In knot theory, a branch of mathematics, a knot or link in the 3-dimensional sphere is called **fibered** or **fibred** (sometimes **Neuwirth knot** in older texts, after Lee Neuwirth) if there is a 1-parameter family of Seifert surfaces for , where the parameter runs through the points of the unit circle , such that if is not equal to then the intersection of and is exactly .

For example:

- The unknot, trefoil knot, and figure-eight knot are fibered knots.
- The Hopf link is a fibered link.

Fibered knots and links arise naturally, but not exclusively, in complex algebraic geometry. For instance, each singular point of a complex plane curve can be described topologically as the cone on a fibered knot or link called the **link of the singularity**. The trefoil knot is the link of the cusp singularity ; the Hopf link (oriented correctly) is the link of the node singularity . In these cases, the family of Seifert surfaces is an aspect of the Milnor fibration of the singularity.

A knot is fibered if and only if it is the binding of some open book decomposition of .

## Knots that are not fibered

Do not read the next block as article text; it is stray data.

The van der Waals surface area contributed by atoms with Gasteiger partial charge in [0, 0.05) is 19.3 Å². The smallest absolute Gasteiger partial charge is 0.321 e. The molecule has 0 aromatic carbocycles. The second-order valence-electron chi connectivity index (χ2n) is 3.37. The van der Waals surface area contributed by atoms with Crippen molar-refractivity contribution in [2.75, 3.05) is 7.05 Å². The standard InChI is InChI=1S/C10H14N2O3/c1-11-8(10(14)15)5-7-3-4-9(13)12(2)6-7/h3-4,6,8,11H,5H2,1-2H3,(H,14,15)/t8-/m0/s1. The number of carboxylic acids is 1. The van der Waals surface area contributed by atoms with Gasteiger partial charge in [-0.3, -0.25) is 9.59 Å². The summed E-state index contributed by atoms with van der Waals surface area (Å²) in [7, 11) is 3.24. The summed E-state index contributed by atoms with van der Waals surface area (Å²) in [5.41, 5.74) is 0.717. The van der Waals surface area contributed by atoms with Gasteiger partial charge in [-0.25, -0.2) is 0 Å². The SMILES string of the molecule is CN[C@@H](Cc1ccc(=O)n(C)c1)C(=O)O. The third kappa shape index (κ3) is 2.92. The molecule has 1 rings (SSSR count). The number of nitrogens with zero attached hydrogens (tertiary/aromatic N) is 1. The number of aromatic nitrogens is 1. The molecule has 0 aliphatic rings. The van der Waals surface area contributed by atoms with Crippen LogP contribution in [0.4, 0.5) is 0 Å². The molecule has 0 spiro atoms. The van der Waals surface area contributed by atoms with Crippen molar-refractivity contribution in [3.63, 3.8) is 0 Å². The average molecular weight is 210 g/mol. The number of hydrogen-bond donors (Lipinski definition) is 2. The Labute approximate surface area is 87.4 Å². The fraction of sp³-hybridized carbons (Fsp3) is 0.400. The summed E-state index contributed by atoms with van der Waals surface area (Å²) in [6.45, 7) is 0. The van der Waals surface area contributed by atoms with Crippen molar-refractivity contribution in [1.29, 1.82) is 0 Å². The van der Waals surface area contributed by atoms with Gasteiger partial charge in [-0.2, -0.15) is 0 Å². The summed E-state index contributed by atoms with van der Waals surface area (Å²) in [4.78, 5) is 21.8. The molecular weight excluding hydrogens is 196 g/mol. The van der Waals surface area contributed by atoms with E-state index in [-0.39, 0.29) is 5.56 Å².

The Alexander polynomial of a fibered knot is monic, i.e. the coefficients of the highest and lowest powers of *t* are plus or minus 1. Examples of knots with nonmonic Alexander polynomials abound, for example the twist knots have Alexander polynomials *qt* − (2*q* + 1) + *qt*^{−1}, where *q* is the number of half-twists.^{[1]} In particular the Stevedore's knot is not fibered.

## See also

## References

**^**Fintushel, Ronald; Stern, Ronald J (1996). "[dg-ga/9612014] Knots, Links, and 4-Manifolds". arXiv:dg-ga/9612014 .

## External links

- Harer, John (1982). "How to construct all fibered knots and links".
*Topology*.**21**(3): 263–280. doi:10.1016/0040-9383(82)90009-X. - http://www.msp.warwick.ac.uk/gt/2010/14-04/p050.xhtml